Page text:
Outlook Mervyn King is at it again. Governments on both sides of the Atlantic may have resolved not to break up the banks, but the Governor of the Bank of England continues to insist that any reform has not gone far enough if it leaves intact organisations deemed too big to fail. Mr King last night outlined several ways in which the problem might be addressed, but it is clear that he favours a much more aggressive intervention than any government has so far proposed.
The Governor's increasingly strident tone on this issue is entirely justified. For all the talk of outrage about the behaviour of the banks – and the focus on bonuses which, in the grand scheme of things, are a side issue – we have been remarkably reluctant to tackle the central problem head on. For as long as the world has banks whose collapse would pose a systemic risk, the world – that is the taxpayer – must act as their guarantor of last resort. The massive scale of taxpayer support for these institutions over the past two years may have been abhorrent, but if they continue to exist in their current form, the implication will always be that we will provide such support again should it be necessary.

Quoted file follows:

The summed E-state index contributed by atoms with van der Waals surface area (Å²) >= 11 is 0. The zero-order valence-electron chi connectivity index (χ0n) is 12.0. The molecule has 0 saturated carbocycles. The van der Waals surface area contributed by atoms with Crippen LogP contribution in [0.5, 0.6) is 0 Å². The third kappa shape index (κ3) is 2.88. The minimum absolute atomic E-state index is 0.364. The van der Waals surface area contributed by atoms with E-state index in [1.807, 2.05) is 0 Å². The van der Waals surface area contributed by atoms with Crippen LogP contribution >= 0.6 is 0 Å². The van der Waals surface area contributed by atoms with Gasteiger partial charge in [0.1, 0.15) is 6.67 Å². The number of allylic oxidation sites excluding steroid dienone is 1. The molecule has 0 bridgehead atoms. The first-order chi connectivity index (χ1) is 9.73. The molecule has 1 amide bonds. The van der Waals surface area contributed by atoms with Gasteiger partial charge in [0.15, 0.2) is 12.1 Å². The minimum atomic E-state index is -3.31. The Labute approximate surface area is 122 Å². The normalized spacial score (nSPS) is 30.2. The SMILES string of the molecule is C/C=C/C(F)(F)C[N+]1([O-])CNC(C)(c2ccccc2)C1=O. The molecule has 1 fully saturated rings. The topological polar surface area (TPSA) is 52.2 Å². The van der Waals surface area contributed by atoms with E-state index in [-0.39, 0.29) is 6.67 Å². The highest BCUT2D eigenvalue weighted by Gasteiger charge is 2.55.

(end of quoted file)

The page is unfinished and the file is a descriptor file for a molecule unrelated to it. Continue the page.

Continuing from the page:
The arguments so far presented for not returning to legislation similar to the Glass-Steagall act repealed in the US 10 years ago do not stack up. Chiefly, the objection seems to be that finance has grown too complicated and international for legislation enforcing a strict separation of retail and investment banking to be practical.
That, however, is a smokescreen. The real reason for the caution is that even after the crisis we have been through, the nerve and will to take on the banks is still not there.Reuse content